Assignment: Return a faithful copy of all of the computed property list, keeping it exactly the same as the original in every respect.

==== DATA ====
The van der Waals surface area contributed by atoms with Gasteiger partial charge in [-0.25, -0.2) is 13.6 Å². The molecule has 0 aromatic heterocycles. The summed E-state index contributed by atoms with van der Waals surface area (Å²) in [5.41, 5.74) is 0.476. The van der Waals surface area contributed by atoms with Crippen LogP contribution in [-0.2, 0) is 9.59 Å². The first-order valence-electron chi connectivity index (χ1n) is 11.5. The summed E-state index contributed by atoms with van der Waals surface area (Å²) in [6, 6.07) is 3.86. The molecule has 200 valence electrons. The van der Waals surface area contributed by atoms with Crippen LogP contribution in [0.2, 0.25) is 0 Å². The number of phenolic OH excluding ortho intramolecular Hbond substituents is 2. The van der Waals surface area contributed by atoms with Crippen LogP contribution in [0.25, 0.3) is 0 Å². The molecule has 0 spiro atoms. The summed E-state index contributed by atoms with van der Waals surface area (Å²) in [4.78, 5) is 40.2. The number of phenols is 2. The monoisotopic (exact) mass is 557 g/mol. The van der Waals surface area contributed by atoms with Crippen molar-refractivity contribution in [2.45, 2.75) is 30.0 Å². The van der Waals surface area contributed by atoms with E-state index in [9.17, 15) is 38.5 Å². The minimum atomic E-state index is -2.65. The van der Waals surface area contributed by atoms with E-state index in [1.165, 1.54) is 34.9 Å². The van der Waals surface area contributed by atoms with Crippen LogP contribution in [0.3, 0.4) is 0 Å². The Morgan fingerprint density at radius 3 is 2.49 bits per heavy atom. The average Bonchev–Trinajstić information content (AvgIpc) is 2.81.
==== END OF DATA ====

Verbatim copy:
The van der Waals surface area contributed by atoms with Gasteiger partial charge in [-0.25, -0.2) is 13.6 Å². The molecule has 0 aromatic heterocycles. The summed E-state index contributed by atoms with van der Waals surface area (Å²) in [5.41, 5.74) is 0.476. The van der Waals surface area contributed by atoms with Crippen LogP contribution in [-0.2, 0) is 9.59 Å². The first-order valence-electron chi connectivity index (χ1n) is 11.5. The summed E-state index contributed by atoms with van der Waals surface area (Å²) in [6, 6.07) is 3.86. The molecule has 200 valence electrons. The van der Waals surface area contributed by atoms with Crippen LogP contribution in [0.2, 0.25) is 0 Å². The number of phenolic OH excluding ortho intramolecular Hbond substituents is 2. The van der Waals surface area contributed by atoms with Crippen LogP contribution in [0.25, 0.3) is 0 Å². The molecule has 0 spiro atoms. The summed E-state index contributed by atoms with van der Waals surface area (Å²) in [4.78, 5) is 40.2. The number of phenols is 2. The monoisotopic (exact) mass is 557 g/mol. The van der Waals surface area contributed by atoms with Crippen molar-refractivity contribution in [2.45, 2.75) is 30.0 Å². The van der Waals surface area contributed by atoms with E-state index in [9.17, 15) is 38.5 Å². The minimum atomic E-state index is -2.65. The van der Waals surface area contributed by atoms with E-state index in [1.165, 1.54) is 34.9 Å². The van der Waals surface area contributed by atoms with Crippen LogP contribution in [0.3, 0.4) is 0 Å². The Morgan fingerprint density at radius 3 is 2.49 bits per heavy atom. The average Bonchev–Trinajstić information content (AvgIpc) is 2.81.